On Naperville's health care debate
The Daily Herald's front page story, April 13, on whether Naperville's City Council members should receive health care benefits highlighted two polar opposite views.
Council member Paul Hinterlong made the salient point that other city employees work longer hours per week than council members and do not receive health care benefits so why should taxpayers foot the council's health care costs? Council member David Wentz, an attorney, countered: "We've crossed this bridge before and I question why we need to revisit this. I defend the right to have health care."
In the 2012 presidential campaign the Obama Machine trotted out Sandra Fluke, a 30-year-old Georgetown Law School candidate, as a keynote convention speaker no doubt, to champion her "right" for birth control and that insurance plans should be required to have a contraceptive mandate.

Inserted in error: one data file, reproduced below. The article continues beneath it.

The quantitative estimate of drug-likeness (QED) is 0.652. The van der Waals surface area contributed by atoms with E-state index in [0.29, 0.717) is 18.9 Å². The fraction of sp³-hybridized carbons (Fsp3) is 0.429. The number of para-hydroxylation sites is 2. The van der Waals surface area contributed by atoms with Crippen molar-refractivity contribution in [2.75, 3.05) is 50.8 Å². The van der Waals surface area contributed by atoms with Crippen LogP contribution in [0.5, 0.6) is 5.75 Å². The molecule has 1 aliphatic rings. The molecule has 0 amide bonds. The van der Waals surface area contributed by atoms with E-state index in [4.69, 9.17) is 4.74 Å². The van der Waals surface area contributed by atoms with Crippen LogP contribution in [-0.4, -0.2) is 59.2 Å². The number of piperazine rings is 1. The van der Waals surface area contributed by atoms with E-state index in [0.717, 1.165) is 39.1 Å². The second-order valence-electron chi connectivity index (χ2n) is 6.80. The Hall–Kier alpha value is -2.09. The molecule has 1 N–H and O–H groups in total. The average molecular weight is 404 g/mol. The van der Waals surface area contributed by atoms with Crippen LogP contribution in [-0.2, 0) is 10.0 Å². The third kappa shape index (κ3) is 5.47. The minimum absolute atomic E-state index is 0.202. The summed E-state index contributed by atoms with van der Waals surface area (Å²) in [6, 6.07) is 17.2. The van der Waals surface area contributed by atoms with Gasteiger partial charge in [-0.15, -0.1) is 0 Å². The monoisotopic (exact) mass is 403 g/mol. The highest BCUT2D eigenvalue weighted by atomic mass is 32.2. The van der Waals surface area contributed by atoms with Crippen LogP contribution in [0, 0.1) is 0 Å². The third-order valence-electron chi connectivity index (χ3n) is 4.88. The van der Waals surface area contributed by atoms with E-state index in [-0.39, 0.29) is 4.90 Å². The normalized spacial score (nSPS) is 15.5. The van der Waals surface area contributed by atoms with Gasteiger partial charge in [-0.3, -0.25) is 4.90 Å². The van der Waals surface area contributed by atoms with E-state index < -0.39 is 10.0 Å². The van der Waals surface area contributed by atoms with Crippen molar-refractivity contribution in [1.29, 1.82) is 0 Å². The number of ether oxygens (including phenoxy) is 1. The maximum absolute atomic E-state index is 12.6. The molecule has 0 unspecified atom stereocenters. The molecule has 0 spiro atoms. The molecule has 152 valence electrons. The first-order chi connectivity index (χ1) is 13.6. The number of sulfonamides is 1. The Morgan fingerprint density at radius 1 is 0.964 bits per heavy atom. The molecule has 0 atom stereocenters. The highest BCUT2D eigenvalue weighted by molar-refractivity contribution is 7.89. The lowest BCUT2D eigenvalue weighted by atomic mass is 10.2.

Public Defined Benefit plan enrollees claim their "right" to retire, often at ages as low as 50, and receive guaranteed payments, with cost-of-living increases, for the rest of their lives. Nowhere in the Bill of "Rights" do I see: Pay for my birth control, contribute tax dollars to help me pay for my health care costs in my part-time government position, or give me a monthly check for the rest of my life.
As a practicing attorney you would think Mr. Wentz would have a clearer understanding of what is stated in the Constitution and the Bill of "Rights." I also believe Mr. Wentz is not fully disclosing his true fears of being jettisoned from the city's health care plan. Is insurance not available through his law firm?
If Mr. Wentz supports the Affordable Care Act, why not just jump into that fine program? If he leans right politically, he should favor smaller government and take care of things himself.